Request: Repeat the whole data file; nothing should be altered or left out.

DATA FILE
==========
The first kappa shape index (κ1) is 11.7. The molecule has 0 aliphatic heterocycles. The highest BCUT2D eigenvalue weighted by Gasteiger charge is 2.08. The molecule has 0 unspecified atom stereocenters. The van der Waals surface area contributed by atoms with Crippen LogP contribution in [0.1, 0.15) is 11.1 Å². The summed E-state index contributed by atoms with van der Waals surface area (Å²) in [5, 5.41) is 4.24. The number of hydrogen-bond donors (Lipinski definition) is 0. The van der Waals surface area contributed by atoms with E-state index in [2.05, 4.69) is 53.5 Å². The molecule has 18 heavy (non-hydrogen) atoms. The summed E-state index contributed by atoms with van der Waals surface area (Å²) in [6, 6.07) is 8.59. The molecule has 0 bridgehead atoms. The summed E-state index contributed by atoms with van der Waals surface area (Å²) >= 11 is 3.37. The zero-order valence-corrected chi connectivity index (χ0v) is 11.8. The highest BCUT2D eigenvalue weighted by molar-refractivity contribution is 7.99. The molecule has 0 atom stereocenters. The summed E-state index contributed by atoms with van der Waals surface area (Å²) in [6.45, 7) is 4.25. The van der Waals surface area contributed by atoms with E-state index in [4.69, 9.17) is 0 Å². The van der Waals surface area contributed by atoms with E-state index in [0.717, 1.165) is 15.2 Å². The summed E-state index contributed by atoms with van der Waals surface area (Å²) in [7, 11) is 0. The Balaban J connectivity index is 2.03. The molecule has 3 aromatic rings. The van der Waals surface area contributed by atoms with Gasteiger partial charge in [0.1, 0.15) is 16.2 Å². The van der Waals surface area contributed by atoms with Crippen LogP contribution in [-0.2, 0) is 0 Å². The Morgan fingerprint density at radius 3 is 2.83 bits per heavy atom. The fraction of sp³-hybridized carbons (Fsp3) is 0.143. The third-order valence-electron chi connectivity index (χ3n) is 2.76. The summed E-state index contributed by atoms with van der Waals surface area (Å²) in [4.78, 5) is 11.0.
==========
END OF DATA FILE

The first kappa shape index (κ1) is 11.7. The molecule has 0 aliphatic heterocycles. The highest BCUT2D eigenvalue weighted by Gasteiger charge is 2.08. The molecule has 0 unspecified atom stereocenters. The van der Waals surface area contributed by atoms with Crippen LogP contribution in [0.1, 0.15) is 11.1 Å². The summed E-state index contributed by atoms with van der Waals surface area (Å²) in [5, 5.41) is 4.24. The number of hydrogen-bond donors (Lipinski definition) is 0. The van der Waals surface area contributed by atoms with E-state index in [2.05, 4.69) is 53.5 Å². The molecule has 18 heavy (non-hydrogen) atoms. The summed E-state index contributed by atoms with van der Waals surface area (Å²) in [6, 6.07) is 8.59. The molecule has 0 bridgehead atoms. The summed E-state index contributed by atoms with van der Waals surface area (Å²) >= 11 is 3.37. The zero-order valence-corrected chi connectivity index (χ0v) is 11.8. The highest BCUT2D eigenvalue weighted by molar-refractivity contribution is 7.99. The molecule has 0 atom stereocenters. The summed E-state index contributed by atoms with van der Waals surface area (Å²) in [6.45, 7) is 4.25. The van der Waals surface area contributed by atoms with E-state index in [4.69, 9.17) is 0 Å². The van der Waals surface area contributed by atoms with E-state index in [0.717, 1.165) is 15.2 Å². The summed E-state index contributed by atoms with van der Waals surface area (Å²) in [7, 11) is 0. The Balaban J connectivity index is 2.03. The molecule has 3 aromatic rings. The van der Waals surface area contributed by atoms with Gasteiger partial charge in [0.1, 0.15) is 16.2 Å². The van der Waals surface area contributed by atoms with Crippen LogP contribution in [-0.2, 0) is 0 Å². The Morgan fingerprint density at radius 3 is 2.83 bits per heavy atom. The fraction of sp³-hybridized carbons (Fsp3) is 0.143. The third-order valence-electron chi connectivity index (χ3n) is 2.76. The summed E-state index contributed by atoms with van der Waals surface area (Å²) in [4.78, 5) is 11.0.